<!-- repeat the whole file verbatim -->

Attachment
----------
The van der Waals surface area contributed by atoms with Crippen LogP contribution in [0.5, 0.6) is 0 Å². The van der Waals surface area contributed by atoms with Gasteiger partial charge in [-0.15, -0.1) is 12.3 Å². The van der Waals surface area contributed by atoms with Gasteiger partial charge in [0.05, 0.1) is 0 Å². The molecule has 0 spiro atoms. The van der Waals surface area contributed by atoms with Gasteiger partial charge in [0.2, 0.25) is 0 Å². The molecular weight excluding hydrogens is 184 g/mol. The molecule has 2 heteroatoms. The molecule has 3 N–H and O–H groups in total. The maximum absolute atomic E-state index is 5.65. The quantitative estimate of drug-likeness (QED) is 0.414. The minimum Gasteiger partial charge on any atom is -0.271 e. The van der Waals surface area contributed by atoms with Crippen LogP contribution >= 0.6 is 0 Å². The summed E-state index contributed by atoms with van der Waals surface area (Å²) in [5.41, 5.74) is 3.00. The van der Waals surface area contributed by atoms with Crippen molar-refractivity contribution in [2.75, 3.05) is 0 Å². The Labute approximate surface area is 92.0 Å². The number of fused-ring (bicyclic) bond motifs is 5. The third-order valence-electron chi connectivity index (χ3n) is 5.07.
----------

The van der Waals surface area contributed by atoms with Crippen LogP contribution in [0.5, 0.6) is 0 Å². The van der Waals surface area contributed by atoms with Gasteiger partial charge in [-0.15, -0.1) is 12.3 Å². The van der Waals surface area contributed by atoms with Gasteiger partial charge in [0.05, 0.1) is 0 Å². The molecule has 0 spiro atoms. The van der Waals surface area contributed by atoms with Gasteiger partial charge in [0.2, 0.25) is 0 Å². The molecular weight excluding hydrogens is 184 g/mol. The molecule has 2 heteroatoms. The molecule has 3 N–H and O–H groups in total. The maximum absolute atomic E-state index is 5.65. The quantitative estimate of drug-likeness (QED) is 0.414. The minimum Gasteiger partial charge on any atom is -0.271 e. The van der Waals surface area contributed by atoms with Crippen LogP contribution >= 0.6 is 0 Å². The summed E-state index contributed by atoms with van der Waals surface area (Å²) in [5.41, 5.74) is 3.00. The van der Waals surface area contributed by atoms with Crippen molar-refractivity contribution in [2.75, 3.05) is 0 Å². The Labute approximate surface area is 92.0 Å². The number of fused-ring (bicyclic) bond motifs is 5. The third-order valence-electron chi connectivity index (χ3n) is 5.07.